Former Member of Parliament, Executive Fellow, University of Calgary School of Public Policy, Chief Legal Officer, EnStream LP
Martha Hall Findlay, former Member of Parliament, is an Executive Fellow at the University of Calgary School of Public Policy, and Chief Legal Officer at EnStream, the mobile payments joint venture owned by Bell Mobility, Rogers and TELUS.
Our dad was a lieutenant, and at only 22, was responsible for writing letters to the families of those of his men who were killed in action and who would never return home. Many of them were even younger than he was. It is said that they grew up fast in those awful days of fighting - but "they" were the lucky ones. So many young men were killed -- denied ever being able to grow up at all. On June 6, we walked Juno Beach. We tried to imagine from the few photos and limited film footage what it must have been like, landing that day.
Justin Trudeau, leader of the Liberal Party of Canada, has announced that anyone who wants to be a candidate for the LPC must commit to voting in favour of pro-choice, if and when it comes to proposed measures on abortion. This is a step too far. Ultimately, it must be a truly exceptional situation for one to be willing to allow Party discipline to trump the right of MPs to vote according to their own opinions, particularly on issues of conscience.
Although we got to know each other through politics, my own favourite memory of Jim is entirely personal. Whenever we ended up at the same event, same function -- as soon as we spied each other across the room, he'd smile a big grin, as would I. His eyes would twinkle. Thank you, Jim, for your friendship and your service.
Despite what may be the best of intentions, Justin Trudeau has not reformed the Senate.It's hard to see how turning 32 "Liberal Senators" into 32 "Senate Liberals" (as they are now called) really changes much. The real leadership that Trudeau has shown, which lies in the substance of Trudeau's forward proposals -- the one that truly would reform the Senate into the future -- has barely been mentioned. It's what Justin Trudeau has proposed for the future that would truly change the Senate, it's makeup, and its value to the Canadian people.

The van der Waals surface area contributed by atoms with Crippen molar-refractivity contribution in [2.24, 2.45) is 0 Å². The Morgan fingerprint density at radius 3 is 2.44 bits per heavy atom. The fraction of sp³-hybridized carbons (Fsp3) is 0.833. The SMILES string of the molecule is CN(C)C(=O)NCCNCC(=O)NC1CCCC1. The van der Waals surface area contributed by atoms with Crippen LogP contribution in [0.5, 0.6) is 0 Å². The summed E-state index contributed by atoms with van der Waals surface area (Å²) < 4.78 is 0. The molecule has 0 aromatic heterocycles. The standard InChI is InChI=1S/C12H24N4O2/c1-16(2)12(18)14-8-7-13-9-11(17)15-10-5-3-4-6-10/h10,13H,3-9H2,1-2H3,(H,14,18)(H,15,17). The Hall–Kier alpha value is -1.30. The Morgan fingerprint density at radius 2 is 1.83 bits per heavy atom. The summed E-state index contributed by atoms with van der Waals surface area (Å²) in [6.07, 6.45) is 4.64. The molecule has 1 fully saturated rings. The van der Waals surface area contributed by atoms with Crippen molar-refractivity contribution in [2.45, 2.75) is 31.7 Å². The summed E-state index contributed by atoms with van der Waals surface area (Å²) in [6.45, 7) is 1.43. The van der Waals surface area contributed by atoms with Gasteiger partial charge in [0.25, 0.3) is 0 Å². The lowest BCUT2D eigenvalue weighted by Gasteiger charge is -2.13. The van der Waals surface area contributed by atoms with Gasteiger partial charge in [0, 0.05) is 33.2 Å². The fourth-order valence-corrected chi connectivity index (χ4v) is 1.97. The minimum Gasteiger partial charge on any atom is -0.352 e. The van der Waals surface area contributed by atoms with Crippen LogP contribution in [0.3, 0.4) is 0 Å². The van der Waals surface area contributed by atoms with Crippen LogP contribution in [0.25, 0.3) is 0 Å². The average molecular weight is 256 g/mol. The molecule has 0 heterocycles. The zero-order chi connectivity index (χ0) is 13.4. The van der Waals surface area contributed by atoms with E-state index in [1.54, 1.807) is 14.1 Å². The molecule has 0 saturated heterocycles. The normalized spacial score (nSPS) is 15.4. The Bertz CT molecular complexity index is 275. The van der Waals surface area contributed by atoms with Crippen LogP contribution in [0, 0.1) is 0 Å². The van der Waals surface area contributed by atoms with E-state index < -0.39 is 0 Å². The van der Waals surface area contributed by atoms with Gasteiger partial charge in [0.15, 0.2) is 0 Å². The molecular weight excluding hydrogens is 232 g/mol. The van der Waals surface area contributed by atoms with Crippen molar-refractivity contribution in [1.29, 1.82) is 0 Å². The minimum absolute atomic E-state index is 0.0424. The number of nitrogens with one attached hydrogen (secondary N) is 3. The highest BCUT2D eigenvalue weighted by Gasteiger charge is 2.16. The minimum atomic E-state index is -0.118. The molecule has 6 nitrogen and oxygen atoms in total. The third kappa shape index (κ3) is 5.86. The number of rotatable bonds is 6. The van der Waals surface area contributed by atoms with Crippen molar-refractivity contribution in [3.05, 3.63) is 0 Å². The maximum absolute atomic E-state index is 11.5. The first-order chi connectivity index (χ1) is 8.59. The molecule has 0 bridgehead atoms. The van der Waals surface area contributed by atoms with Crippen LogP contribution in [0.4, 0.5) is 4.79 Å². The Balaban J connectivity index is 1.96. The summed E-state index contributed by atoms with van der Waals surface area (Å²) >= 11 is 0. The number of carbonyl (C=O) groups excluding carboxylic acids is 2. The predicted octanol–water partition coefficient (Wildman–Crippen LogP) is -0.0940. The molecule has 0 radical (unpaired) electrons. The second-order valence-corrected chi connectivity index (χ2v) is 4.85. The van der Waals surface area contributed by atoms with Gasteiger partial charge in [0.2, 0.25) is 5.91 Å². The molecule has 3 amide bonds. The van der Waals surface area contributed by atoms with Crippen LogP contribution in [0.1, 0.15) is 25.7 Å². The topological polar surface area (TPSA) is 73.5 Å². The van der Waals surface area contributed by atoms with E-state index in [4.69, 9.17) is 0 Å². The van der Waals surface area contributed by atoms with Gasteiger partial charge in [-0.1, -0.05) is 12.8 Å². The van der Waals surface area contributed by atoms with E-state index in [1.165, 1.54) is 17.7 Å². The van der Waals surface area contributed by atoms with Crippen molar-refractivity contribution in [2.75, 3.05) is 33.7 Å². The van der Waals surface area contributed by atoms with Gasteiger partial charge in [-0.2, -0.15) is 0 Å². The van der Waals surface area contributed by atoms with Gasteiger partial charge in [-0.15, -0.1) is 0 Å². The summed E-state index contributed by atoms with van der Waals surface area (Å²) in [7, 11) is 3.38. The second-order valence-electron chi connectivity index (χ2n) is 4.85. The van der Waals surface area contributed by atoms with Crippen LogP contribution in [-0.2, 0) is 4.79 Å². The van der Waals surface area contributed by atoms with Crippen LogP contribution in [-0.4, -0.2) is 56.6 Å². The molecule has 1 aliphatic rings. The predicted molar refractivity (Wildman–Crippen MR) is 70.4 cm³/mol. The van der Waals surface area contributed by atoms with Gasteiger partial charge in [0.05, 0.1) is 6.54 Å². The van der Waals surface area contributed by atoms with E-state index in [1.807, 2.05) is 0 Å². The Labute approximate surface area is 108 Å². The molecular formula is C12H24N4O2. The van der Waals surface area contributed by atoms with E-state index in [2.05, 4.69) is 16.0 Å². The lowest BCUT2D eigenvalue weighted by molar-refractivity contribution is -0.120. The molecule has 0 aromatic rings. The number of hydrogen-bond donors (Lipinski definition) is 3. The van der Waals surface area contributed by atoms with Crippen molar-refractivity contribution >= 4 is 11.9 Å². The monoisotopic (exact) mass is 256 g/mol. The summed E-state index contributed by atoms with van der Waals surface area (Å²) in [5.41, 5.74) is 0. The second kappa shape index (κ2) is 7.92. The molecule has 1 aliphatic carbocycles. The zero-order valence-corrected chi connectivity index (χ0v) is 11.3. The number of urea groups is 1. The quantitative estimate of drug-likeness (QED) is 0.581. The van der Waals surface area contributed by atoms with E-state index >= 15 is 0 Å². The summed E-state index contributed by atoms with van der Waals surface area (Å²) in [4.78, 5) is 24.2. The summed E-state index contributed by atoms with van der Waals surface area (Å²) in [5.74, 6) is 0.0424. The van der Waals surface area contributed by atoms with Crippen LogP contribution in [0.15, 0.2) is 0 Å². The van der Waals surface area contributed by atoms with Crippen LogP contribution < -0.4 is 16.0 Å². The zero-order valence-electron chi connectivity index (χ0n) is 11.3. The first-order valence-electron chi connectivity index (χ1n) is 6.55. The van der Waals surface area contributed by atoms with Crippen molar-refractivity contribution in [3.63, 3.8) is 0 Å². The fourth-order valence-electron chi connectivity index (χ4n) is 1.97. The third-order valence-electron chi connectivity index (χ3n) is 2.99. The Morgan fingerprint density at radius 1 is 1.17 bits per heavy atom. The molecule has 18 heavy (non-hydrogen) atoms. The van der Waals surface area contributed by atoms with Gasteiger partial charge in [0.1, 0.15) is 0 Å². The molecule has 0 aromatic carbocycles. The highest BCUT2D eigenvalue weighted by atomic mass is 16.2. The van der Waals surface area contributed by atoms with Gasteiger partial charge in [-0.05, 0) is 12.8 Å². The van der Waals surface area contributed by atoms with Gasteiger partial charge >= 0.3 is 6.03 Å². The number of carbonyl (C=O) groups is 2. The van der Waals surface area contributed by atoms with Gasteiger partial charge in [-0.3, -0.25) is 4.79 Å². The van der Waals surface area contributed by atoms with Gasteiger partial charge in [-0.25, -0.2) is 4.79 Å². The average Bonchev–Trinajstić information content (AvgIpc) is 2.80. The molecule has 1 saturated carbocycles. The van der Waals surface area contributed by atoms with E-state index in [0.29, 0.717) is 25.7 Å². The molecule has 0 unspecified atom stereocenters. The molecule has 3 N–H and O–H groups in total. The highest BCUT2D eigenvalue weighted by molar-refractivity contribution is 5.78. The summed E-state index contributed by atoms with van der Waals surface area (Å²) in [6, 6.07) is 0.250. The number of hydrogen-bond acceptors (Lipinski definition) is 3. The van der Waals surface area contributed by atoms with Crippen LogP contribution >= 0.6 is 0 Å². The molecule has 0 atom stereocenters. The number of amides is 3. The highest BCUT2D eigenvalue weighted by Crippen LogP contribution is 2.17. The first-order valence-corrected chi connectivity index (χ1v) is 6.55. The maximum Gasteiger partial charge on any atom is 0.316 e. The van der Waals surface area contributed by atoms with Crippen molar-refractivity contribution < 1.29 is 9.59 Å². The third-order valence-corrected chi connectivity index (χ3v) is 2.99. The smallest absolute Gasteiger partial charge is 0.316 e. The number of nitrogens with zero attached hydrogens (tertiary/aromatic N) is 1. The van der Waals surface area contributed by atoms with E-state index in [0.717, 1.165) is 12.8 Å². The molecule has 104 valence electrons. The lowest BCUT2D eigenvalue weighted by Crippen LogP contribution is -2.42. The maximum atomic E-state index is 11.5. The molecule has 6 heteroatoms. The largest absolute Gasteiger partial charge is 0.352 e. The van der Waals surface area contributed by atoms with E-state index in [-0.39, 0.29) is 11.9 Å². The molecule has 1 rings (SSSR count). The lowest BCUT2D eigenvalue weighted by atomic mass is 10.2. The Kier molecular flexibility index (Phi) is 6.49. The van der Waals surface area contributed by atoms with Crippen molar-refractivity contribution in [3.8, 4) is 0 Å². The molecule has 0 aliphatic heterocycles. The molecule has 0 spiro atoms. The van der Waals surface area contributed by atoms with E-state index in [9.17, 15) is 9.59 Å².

The government, seizing an opportunity to capitalize on deep public anti-cell-phone-company sentiment, claims that Canadians needed more competition in the wireless business in order to lower prices and improve service for consumers. But if the problem isn't lack of competition, but lack of transparency and terrible customer service, then expensive ad campaigns are not the answer, nor is artificial, taxpayer-funded, unsustainable interference in the market to force more competition. We need facts, not propaganda.
To lead Canada again, the Liberal Party must prove to Canadians that it, too, is smart, with policies based not on some outdated view of what is "right" or "left" or even some undefined "centre," but on evidence.
And for that, the Liberal Party needs smart and experienced leadership. As a lawyer, I worked on large international transactions. As a senior executive, I managed large teams of people, both in Canada and abroad. As an entrepreneur and business owner, I met plenty of payrolls.
First, the Harper government lied. Before we get to the actual economics, there is a fundamental issue of integrity and keeping promises. Harper, once again, has failed on this score. Harper promised that he wouldn't touch pensions or the OAS, but he did.
After some much-needed sleep, I can now comment on the extraordinary things that happened this weekend at the Liberal Convention. One, the hugely positive buzz of a political party bent on renewal, and the buzz from the results of votes on policy and on people that contributed to that sense of renewal, were amazing.
The vote to include "supporters" and not just members in deciding the next Leader is one I'm proud to say I voted for.
It may still be true that changes to voting structures and constitutional changes may not cause millions of Canadians to beat a path to our door -- but for the people here, the enthusiasm is palpable. And it is the enthusiasm of Liberal activists which will garner the enthusiasm and support for liberalism in Canada.
Last night we heard speeches from various luminaries, including Ontario Premier Dalton McGuinty, who started the evening off. Among many good lines from the premier's speech, here was my favourite: "To those who would have us merge with another party, get behind us -- we will be moving forward with or without you."
I gave a speech to the gathering of young liberals this morning. It was a great turnout. I stressed the importance of thinking not of "left," nor "right" but the need to go forward. Contrary to some commentary I've seen, this party is very much alive.
We have seen such coordination in times of open war, responses to cross-border aggression, and need for territorial defence. But this was different. Neither Egypt nor Libya was attacking anyone else -- this time it was what they were doing to their own people that prompted international action.
Because economic prosperity is the number one issue for most Canadians, a NDP-Liberal merger would not get the majority of votes. So if there were a merger between the New Democrats and the Liberals, the Conservative party would need only become a bit more progressive on some social and international issues in order to woo voters.